What's a Moderate Republican To Do?

Charlie Crist's exit from the GOP signals the end of the Grand Old Party as we knew it.

Posted:
 
nelsoncharliecrist
Getty Images

Well, I hate to say I told you so. Florida Gov. Charlie Crist's defection from the GOP yesterday was a long time coming, and he is one of the last of a dying breed of moderate Republican elected officials in the United States. My fear is that like former moderate Republican Sen. Arlen Specter, D-Pa., former Sen. Lincoln Chafee, R-Conn., and Rep. Christopher Shays, R-Conn., who lost his seat in the 2008 election cycle, he will lose his bid as an independent in Florida's U.S. Senate race come November. The only upside I see to Crist's defection is that it will hopefully help black Democratic Rep. Kendrick Meek draw closer to a general election win against presumed nominee, conservative Republican Mark Rubio.

Gone are the glory days of Republicans like Prescott Bush (grandfather of George W. Bush), or Sen. Margaret Chase Smith, President Dwight Eisenhower, Chief Justice Earl Warren, Gov. Nelson Rockefeller, Sen. Everett Dirksen, New York Mayor John Lindsay, Sen. Edward Brooke, Gov. Thomas Kean, and the late President Gerald Ford. These Republicans stood for something.

These Republicans courted and routinely won solid support in the black community. They helped end Jim Crow school segregation in Little Rock, Ark. They helped pass historic civil rights legislation, supported women's rights, supported minority business and appointed African-American jurists

These Republicans understood that there was a balance between fiscal discipline, national security and domestic policy. They understood that a great political party must not only be tolerant of divergent points of view and ethnic diversity, but that it must aggressively seek out and promote such diversity within its leadership ranks. Sadly, the Republican Party that I joined in 1988 exists no longer and we are all the worse for it as Americans.

Those words, when I read them, left me utterly speechless. Michael Steele is a friend, so I will be kind, but where has he been living for the past 20 years or so? The GOP's drift to the right started during the Nixon years and solidified under President George W. Bush. Republican moderates like my former boss Christie Whitman, former Pennsylvania Gov. Tom Ridge and Massachusetts Gov. William Weld and other GOP moderate stars of the 1990s are no more. And Jack Kemp, the best conservative friend that blacks and other disenfranchised people had in the Republican Party, lost his battle with cancer last year. Say what you will, but every day that passes, the Republican Party seemingly grows more conservative, more monolithic, more Southern and more disconnected from the mainstream--centrist American electorate.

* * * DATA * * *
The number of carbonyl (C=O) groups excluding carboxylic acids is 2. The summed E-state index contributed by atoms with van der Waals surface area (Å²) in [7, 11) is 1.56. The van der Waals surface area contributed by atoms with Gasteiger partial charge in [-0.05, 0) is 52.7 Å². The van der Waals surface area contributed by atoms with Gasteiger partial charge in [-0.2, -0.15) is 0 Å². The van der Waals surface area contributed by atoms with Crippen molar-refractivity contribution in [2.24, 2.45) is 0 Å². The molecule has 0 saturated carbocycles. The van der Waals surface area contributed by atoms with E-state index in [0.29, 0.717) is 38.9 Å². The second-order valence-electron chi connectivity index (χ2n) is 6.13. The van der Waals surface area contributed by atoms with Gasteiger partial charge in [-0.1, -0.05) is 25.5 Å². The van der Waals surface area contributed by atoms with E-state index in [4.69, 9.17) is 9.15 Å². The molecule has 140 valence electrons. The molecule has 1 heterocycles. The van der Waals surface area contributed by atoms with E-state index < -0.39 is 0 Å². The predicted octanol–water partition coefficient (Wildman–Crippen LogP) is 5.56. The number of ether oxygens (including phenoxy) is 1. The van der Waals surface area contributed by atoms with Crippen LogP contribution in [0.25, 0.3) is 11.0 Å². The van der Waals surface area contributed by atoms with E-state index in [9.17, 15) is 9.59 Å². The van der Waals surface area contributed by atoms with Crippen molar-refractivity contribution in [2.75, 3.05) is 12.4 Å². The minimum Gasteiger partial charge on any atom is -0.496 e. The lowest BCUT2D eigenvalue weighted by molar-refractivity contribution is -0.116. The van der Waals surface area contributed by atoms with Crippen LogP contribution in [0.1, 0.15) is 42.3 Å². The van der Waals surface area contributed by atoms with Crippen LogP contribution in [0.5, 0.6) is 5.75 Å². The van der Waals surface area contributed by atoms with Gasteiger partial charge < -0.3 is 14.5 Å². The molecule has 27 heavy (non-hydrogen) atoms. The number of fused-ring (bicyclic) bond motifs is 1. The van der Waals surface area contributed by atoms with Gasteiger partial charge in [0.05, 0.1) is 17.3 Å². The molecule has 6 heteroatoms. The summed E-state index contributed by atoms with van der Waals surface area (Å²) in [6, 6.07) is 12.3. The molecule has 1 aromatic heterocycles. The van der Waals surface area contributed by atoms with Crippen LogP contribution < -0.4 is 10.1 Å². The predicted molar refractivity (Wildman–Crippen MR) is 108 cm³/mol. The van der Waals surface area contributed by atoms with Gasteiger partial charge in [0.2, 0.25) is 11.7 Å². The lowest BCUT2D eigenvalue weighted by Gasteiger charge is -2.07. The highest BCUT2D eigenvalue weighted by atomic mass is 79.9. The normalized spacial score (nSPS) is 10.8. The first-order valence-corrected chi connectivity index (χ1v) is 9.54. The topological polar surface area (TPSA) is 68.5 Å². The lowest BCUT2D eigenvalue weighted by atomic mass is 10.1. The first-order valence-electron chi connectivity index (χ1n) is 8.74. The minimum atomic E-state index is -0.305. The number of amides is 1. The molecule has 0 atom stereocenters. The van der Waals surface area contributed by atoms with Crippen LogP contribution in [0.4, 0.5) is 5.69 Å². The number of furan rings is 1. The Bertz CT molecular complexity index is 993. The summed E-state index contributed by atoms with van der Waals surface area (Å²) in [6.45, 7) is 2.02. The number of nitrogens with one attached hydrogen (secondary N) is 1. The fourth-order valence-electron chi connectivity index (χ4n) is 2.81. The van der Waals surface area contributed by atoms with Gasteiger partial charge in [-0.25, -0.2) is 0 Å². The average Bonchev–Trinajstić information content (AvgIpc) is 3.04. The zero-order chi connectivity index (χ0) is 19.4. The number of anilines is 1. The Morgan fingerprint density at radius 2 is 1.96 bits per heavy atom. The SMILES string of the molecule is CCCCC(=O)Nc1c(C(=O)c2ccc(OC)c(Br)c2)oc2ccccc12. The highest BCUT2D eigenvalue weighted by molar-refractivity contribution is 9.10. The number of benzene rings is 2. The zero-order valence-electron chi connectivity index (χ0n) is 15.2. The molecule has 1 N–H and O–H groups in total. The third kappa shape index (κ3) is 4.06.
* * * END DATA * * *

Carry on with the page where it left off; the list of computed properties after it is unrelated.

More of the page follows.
Mr. Steele is wrong. The GOP left all of us long ago, and I don't think it's coming back.

Sophia A. Nelson is a regular contributor to The Root.

Become a fan of The Root on Facebook. Follow us on Twitter.

 

is a regular contributor to The Root.

Comments
The Root encourages respectful debate and dialogue in our commenting community. To improve the commenting experience for all our readers we will be experimenting with some new formats over the next few weeks. During this transition period the comments section will be unavailable to users.

We apologize for any inconvenience and appreciate your continued support of The Root.

While we are experimenting, please feel free to leave feedback below about your past experiences commenting at The Root.